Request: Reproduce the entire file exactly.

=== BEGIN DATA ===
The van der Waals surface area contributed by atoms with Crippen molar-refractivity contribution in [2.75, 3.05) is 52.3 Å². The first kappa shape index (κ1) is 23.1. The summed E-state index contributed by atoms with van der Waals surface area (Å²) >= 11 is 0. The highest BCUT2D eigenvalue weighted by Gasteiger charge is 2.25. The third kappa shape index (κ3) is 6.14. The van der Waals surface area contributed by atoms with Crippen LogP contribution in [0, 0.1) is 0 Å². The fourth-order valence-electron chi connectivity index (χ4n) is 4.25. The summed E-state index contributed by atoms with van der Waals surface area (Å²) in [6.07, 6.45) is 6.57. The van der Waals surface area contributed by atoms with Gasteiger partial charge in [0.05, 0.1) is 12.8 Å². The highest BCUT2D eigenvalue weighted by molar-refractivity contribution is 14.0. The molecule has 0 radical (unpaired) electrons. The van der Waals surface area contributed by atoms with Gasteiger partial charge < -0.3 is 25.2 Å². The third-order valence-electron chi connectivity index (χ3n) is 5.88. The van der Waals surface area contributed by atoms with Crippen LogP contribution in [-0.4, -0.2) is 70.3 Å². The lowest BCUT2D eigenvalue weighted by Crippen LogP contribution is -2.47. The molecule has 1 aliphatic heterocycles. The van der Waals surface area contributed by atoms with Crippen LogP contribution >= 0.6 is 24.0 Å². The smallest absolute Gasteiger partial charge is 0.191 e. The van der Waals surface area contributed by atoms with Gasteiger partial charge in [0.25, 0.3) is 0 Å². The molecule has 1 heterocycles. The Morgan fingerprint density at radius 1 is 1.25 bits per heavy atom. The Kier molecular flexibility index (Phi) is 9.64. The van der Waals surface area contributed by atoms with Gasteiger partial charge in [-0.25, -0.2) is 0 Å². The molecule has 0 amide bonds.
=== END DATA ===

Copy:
The van der Waals surface area contributed by atoms with Crippen molar-refractivity contribution in [2.75, 3.05) is 52.3 Å². The first kappa shape index (κ1) is 23.1. The summed E-state index contributed by atoms with van der Waals surface area (Å²) >= 11 is 0. The highest BCUT2D eigenvalue weighted by Gasteiger charge is 2.25. The third kappa shape index (κ3) is 6.14. The van der Waals surface area contributed by atoms with Crippen LogP contribution in [0, 0.1) is 0 Å². The fourth-order valence-electron chi connectivity index (χ4n) is 4.25. The summed E-state index contributed by atoms with van der Waals surface area (Å²) in [6.07, 6.45) is 6.57. The van der Waals surface area contributed by atoms with Gasteiger partial charge in [0.05, 0.1) is 12.8 Å². The highest BCUT2D eigenvalue weighted by molar-refractivity contribution is 14.0. The molecule has 0 radical (unpaired) electrons. The van der Waals surface area contributed by atoms with Gasteiger partial charge < -0.3 is 25.2 Å². The third-order valence-electron chi connectivity index (χ3n) is 5.88. The van der Waals surface area contributed by atoms with Crippen LogP contribution in [-0.4, -0.2) is 70.3 Å². The lowest BCUT2D eigenvalue weighted by Crippen LogP contribution is -2.47. The molecule has 1 aliphatic heterocycles. The van der Waals surface area contributed by atoms with Crippen LogP contribution >= 0.6 is 24.0 Å². The smallest absolute Gasteiger partial charge is 0.191 e. The van der Waals surface area contributed by atoms with Gasteiger partial charge in [0.25, 0.3) is 0 Å². The molecule has 1 heterocycles. The Morgan fingerprint density at radius 1 is 1.25 bits per heavy atom. The Kier molecular flexibility index (Phi) is 9.64. The van der Waals surface area contributed by atoms with Gasteiger partial charge in [-0.25, -0.2) is 0 Å². The molecule has 0 amide bonds.